Mustang 32

By: David Lockwood, Photography by: Ellen Dewar


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The first new Mustang under Bill Barry-Cotter’s command has pedigree. Trade A Boat gets in the saddle…

Mustang 32
Mustang 32
  • Huge amount of boat for your buck
  • Unbeatable layout with leg room, storage and seating
  • Hardtop for all-weather boating
  • Terrific accommodation plan
  • Nifty performance without a whiff of petrol fumes
  • A great introductory family-boating package

Rather than build a Mustang sportscruiser as we once knew them, Barry-Cotter went back to the drawing board to create what this writer considers one of the smartest small boats to hit the water in decades. Entry level price for the Mustang 32 is AU$220,000 (ex-factory) with single 320hp MerCruiser 8.2L MAG petrol inboard on a Bravo III sterndrive. The boat sleeps four, has a separate bathroom and gas-powered galley. For a 32-footer with a 31ft 9in hull length, you get a huge amount of living space.

New hull and engineering

While it was used as a rough guide for the Mustang 32, the pre-existing Mustang 28 hull had too much rocker. This was removed and the hull was modified. It now performs really well, noise levels are in keeping with most sterndrive-powered sportscruisers (38 to 40dbi), and the boat seems extraordinarily dry.

Below the floor is a boat built to big-boat standards. You will be impressed by the fuel system with alloy tank, heat-exchanger and accumulator tank, which provides hot water more than 12 hours after you have shut-down the engine, and the 120L of water for a long weekend.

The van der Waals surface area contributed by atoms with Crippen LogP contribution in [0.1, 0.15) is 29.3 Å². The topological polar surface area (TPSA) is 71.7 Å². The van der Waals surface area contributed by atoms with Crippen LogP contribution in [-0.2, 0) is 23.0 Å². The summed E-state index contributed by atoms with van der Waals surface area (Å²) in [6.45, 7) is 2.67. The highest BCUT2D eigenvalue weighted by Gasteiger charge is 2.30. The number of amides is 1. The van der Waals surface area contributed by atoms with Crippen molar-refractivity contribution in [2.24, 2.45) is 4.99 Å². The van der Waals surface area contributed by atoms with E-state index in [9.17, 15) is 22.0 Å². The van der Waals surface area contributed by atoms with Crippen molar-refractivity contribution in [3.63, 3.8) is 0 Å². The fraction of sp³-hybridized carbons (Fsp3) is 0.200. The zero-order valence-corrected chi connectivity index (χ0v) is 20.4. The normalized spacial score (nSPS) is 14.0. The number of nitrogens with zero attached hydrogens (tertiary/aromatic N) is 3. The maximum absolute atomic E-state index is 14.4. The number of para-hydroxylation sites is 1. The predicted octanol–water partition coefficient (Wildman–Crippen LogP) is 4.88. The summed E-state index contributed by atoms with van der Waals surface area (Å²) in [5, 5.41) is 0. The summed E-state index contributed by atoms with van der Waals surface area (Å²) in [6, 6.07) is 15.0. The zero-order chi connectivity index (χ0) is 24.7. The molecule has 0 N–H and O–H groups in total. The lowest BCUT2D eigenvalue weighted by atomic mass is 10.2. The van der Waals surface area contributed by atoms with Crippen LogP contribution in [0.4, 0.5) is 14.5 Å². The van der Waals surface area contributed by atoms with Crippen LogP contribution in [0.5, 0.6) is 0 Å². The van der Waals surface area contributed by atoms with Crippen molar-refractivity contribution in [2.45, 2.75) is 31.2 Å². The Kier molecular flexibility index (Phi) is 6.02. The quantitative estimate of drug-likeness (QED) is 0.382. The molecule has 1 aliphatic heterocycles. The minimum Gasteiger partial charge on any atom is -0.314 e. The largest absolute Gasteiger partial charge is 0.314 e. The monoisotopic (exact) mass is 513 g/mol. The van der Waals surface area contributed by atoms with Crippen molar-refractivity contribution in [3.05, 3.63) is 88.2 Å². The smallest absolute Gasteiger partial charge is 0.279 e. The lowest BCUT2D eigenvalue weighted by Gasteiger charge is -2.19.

The engineering items are located almost amidships and are accessible through a floor hatch. Fishing rods stored in racks, tubs of water toys, a barbecue, a roll-up tender and folding chairs will all fit under-floor.

Meanwhile, the single MerCruiser 8.2 MAG and engineroom bilge are assessable at the push of a button that raises the aft cockpit floor.

We couldn’t discern any fumes during our trials and the central transom engine vent and usual underwater through-hub exhaust seem to work well. The boat is equipped with a carbon monoxide monitor and alarm, as well as a gas alarm and shut-off.

Sum of the parts

In base guise you get just about everything you need to go boating on the Mustang 32. Even teak decks are included on the vast cockpit sole.

Some might consider the sidedecks to the foredeck kind of tight, but with cabin-top rails and toerails we think they put the emphasis back where you want it, on interior space. There’s also non-skid, robust above-deck cleats, while the boat’s 3.175m beam helps with stability.

With a Quick windlass as standard you can anchor without needing to leave the helm. Pick down, you will gravitate back to the L-shaped lounge tracing the cockpit. With a couple of loose chairs and an after-market Euro awning attached to the hardtop, you could do six for lunch around the folding teak table in the shade. The lounge is long enough to use as a daybed.

For fishing and other watersports, the moulded swim platform is welcome. There’s a low-slung moulded lounge that could do with a grabrail. Its base hides the 4.5kg gas bottle and an area that would double as icebox storage. We’d add a stainless U-bar to the swim platform, not just as a hand-hold, but for mounting a gas barbie and fish-cutting board with rod holders.